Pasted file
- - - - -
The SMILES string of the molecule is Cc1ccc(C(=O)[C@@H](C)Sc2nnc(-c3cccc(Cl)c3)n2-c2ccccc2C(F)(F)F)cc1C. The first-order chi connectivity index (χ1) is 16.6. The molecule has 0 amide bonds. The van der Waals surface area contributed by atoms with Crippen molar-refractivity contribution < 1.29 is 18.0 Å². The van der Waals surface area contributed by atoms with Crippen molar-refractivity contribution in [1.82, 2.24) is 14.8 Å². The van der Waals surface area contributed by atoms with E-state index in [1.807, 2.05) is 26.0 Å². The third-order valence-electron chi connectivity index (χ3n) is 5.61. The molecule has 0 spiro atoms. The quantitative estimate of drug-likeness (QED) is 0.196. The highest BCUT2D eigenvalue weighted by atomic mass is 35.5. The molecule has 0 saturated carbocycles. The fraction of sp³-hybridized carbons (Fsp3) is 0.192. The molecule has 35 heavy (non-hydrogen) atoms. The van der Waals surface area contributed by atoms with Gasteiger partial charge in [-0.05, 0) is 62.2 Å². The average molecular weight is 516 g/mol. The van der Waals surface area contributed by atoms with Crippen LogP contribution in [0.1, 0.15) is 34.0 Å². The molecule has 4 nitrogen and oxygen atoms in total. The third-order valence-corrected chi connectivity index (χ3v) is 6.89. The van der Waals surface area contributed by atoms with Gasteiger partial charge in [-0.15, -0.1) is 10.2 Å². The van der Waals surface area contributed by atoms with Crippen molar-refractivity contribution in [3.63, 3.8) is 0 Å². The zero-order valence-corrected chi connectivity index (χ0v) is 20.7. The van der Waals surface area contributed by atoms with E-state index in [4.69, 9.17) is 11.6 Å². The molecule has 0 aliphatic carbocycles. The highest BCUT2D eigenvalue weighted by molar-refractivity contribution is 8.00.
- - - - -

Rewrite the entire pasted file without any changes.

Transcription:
The SMILES string of the molecule is Cc1ccc(C(=O)[C@@H](C)Sc2nnc(-c3cccc(Cl)c3)n2-c2ccccc2C(F)(F)F)cc1C. The first-order chi connectivity index (χ1) is 16.6. The molecule has 0 amide bonds. The van der Waals surface area contributed by atoms with Crippen molar-refractivity contribution < 1.29 is 18.0 Å². The van der Waals surface area contributed by atoms with Crippen molar-refractivity contribution in [1.82, 2.24) is 14.8 Å². The van der Waals surface area contributed by atoms with E-state index in [1.807, 2.05) is 26.0 Å². The third-order valence-electron chi connectivity index (χ3n) is 5.61. The molecule has 0 spiro atoms. The quantitative estimate of drug-likeness (QED) is 0.196. The highest BCUT2D eigenvalue weighted by atomic mass is 35.5. The molecule has 0 saturated carbocycles. The fraction of sp³-hybridized carbons (Fsp3) is 0.192. The molecule has 35 heavy (non-hydrogen) atoms. The van der Waals surface area contributed by atoms with Gasteiger partial charge in [-0.05, 0) is 62.2 Å². The average molecular weight is 516 g/mol. The van der Waals surface area contributed by atoms with Crippen LogP contribution in [0.1, 0.15) is 34.0 Å². The molecule has 4 nitrogen and oxygen atoms in total. The third-order valence-corrected chi connectivity index (χ3v) is 6.89. The van der Waals surface area contributed by atoms with Gasteiger partial charge in [-0.15, -0.1) is 10.2 Å². The van der Waals surface area contributed by atoms with Crippen molar-refractivity contribution in [3.63, 3.8) is 0 Å². The zero-order valence-corrected chi connectivity index (χ0v) is 20.7. The van der Waals surface area contributed by atoms with E-state index in [4.69, 9.17) is 11.6 Å². The molecule has 0 aliphatic carbocycles. The highest BCUT2D eigenvalue weighted by molar-refractivity contribution is 8.00.